The Georgia Public Service Commission (PSC) recently voted to approve a solar resource plan, which should increase Georgia Power’s solar energy procurement by 6 to 9 gigawatts through 2035 and add 500 megawatts of battery storage to the energy grid. This is a win for Georgia consumers and the clean energy economy. Energy storage, when combined with solar power, can consistently keep the lights on even during severe weather and peaks in electricity demand.
Along with the expansion of solar and storage, the PSC unanimously decided to form a cooperative Distributed Generation Working Group. The committee, which will be made up of PSC officials, solar sector representatives, and utility representatives, will generate suggestions for expanding Georgia’s distributed energy market.
According to Tully Blalock, Senior Vice President of SolAmerica Energy and Policy Co-Chair of the Georgia Solar Industries Association, it is tremendously encouraging to see the Commission prioritize the expansion of distributed renewable energy through the creation of a working group (SEIA). The way forward for Georgia’s economy, workforce, and public health is undoubtedly distributed generation. We were pleased to see the commission acknowledge distributed generation’s critical role in such a concrete way.
A vote to increase Georgia Power’s well-liked monthly netting program by as much as 15% was also up for vote before the PSC today, making rooftop solar accessible to 75,000 Georgian homes. The proposal was made by Tim Echols, vice chair of the commission, who has long advocated for expanding net metering. It was defeated by a vote of 32.
Customers of rooftop solar systems are adequately compensated under the initiative, which was launched as a test in 2020, for any surplus electricity generated by their solar panels. When thousands of Georgians signed up for the program to take advantage of low-cost rooftop solar, its popularity and success became immediately clear. Advocates started pleading with the PSC to raise the quota and increase access to solar energy across the state once the pilot hit its 5,000 customer target in the middle of 2021.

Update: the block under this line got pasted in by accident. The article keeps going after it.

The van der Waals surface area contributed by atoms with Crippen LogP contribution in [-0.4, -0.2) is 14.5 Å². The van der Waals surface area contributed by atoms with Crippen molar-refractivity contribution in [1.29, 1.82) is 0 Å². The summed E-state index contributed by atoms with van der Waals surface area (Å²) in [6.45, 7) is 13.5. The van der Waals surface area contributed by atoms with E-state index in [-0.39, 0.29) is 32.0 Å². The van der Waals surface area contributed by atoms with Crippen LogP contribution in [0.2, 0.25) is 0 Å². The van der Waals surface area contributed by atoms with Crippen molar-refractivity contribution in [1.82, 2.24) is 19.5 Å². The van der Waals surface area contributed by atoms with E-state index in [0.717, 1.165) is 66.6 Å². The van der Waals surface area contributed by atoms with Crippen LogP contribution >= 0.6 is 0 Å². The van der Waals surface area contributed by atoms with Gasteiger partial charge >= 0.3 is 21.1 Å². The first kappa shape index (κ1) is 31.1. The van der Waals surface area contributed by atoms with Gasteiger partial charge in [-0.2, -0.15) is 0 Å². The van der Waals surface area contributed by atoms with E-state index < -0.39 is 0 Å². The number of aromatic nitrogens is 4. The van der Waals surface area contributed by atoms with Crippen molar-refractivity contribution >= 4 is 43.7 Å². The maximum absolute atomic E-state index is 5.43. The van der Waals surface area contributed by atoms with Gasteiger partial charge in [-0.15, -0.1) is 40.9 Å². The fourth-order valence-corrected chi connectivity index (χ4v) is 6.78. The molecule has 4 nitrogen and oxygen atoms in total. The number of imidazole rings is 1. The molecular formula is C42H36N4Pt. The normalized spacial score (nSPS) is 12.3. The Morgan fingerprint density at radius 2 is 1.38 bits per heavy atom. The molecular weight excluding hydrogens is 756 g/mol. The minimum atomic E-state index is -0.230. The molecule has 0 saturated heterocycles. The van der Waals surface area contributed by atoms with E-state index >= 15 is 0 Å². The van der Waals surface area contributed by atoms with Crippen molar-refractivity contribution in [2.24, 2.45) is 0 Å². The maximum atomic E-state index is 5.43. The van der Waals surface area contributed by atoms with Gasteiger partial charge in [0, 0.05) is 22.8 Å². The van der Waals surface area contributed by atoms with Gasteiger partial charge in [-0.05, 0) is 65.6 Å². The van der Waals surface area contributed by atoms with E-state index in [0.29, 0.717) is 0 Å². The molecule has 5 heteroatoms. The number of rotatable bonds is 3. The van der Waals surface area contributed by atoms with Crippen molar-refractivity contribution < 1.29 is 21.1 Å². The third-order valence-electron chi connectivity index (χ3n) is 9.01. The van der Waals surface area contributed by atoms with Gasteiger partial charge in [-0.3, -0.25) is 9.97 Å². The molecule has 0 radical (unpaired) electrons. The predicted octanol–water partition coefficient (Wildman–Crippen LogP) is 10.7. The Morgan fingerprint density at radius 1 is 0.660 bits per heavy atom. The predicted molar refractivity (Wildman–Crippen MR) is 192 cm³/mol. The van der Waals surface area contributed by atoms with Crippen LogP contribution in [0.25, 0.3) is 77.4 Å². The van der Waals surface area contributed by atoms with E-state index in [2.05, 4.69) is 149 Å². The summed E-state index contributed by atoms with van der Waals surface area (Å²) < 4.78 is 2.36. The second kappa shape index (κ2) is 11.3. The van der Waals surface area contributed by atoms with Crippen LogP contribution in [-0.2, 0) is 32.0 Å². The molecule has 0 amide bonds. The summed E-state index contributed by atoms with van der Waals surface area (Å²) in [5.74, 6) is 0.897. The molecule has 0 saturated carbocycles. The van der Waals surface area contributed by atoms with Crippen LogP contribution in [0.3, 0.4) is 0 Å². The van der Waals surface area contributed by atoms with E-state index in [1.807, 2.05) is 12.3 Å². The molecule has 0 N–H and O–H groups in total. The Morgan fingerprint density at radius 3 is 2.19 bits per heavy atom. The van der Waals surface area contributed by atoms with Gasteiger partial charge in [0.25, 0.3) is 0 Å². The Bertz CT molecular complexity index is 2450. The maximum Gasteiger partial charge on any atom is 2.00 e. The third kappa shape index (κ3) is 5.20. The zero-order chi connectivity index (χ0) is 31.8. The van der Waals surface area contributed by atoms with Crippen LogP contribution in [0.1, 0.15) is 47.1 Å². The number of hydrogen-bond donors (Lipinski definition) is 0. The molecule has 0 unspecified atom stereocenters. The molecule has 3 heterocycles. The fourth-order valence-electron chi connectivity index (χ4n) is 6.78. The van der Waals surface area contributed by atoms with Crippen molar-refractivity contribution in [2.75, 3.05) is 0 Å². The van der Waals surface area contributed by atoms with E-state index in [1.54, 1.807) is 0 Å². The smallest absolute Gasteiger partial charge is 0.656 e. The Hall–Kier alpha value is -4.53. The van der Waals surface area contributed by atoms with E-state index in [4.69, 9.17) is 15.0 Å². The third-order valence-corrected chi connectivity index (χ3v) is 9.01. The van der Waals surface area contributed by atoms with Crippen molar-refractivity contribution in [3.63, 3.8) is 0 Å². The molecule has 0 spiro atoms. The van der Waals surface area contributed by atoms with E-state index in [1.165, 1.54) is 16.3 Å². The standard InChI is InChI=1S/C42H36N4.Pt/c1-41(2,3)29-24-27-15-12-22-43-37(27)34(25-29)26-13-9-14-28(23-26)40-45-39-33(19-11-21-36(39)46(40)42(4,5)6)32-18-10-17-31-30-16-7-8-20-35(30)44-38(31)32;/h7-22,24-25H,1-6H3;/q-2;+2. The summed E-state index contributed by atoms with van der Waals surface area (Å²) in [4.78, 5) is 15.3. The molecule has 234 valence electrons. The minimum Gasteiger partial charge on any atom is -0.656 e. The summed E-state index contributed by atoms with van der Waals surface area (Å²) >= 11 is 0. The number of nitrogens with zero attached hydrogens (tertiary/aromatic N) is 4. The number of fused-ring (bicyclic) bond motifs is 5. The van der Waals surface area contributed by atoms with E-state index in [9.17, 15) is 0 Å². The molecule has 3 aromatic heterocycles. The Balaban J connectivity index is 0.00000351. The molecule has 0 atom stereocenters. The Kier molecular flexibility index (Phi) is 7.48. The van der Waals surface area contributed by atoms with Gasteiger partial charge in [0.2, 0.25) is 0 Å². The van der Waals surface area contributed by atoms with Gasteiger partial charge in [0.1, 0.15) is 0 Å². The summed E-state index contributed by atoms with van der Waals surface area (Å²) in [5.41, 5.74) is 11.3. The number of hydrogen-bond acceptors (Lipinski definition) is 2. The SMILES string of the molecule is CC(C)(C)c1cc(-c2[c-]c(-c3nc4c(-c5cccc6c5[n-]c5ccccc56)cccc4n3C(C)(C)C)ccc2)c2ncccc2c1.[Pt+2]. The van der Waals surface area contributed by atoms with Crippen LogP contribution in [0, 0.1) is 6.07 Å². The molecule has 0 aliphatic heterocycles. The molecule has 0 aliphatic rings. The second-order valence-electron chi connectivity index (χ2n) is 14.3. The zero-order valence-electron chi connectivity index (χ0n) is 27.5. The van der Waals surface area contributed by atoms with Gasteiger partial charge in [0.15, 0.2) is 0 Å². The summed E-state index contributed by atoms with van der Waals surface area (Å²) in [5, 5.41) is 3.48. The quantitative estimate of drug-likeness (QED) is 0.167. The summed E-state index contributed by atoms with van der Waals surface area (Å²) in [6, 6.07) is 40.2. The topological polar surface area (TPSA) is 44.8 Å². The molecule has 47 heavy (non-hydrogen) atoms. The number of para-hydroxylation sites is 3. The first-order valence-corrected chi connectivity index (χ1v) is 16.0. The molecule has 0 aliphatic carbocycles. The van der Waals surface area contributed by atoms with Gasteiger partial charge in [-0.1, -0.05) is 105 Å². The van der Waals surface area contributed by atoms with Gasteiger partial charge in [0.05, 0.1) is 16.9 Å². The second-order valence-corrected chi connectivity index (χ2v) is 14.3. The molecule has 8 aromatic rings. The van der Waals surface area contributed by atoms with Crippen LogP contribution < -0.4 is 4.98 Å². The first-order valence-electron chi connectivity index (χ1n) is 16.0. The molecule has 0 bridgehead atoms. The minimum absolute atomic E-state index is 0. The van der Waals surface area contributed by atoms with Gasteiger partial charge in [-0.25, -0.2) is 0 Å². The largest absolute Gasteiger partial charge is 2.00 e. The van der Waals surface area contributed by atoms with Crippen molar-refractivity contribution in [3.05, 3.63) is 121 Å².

According to Allison Kvien, Southeast Regulatory Director at Vote Solar, “We applaud some of the Commission’s decisions today and are optimistic that the Commission will address net metering in the upcoming Georgia Power rate case to bring affordable rooftop solar within reach for tens of thousands of Georgia families.” Through rooftop solar, monthly netting enables families to reduce their monthly expenses and support a cleaner, more dependable electricity system. We appreciate Vice Chair Echols’ and Commissioner McDonald’s leadership on this crucial matter, and we will keep working to make solar energy accessible and affordable for all Georgians.
The manpower and economic advantages of a growing solar business have already been felt in Georgia, which is seventh in the nation for solar installations. There are almost 200 solar companies and supports approximately 4,500 jobs in the state. Additionally, the solar sector has invested $4.9 billion in Georgia, and estimates indicate that over the next five years, the state can add nearly 2,000 megawatts of solar power.
According to Will Giese, Southeast Regional Director at the Solar Energy Industries Association, Georgia took important measures today to further the growth of renewable energy sources throughout the state (SEIA). Through the purchase of reliable, affordable sustainable energy, the solar and storage additions to Georgia Power’s integrated resource plan will assist in easing the squeeze of inflation on Georgia residents. Despite the Commission’s wasted opportunity to increase the scope of the state’s net metering pilot, the establishment of a distributed generating working group is positive. We will continue to promote policies that increase all Georgia ratepayers’ access to renewable energy in the face of rising energy costs.
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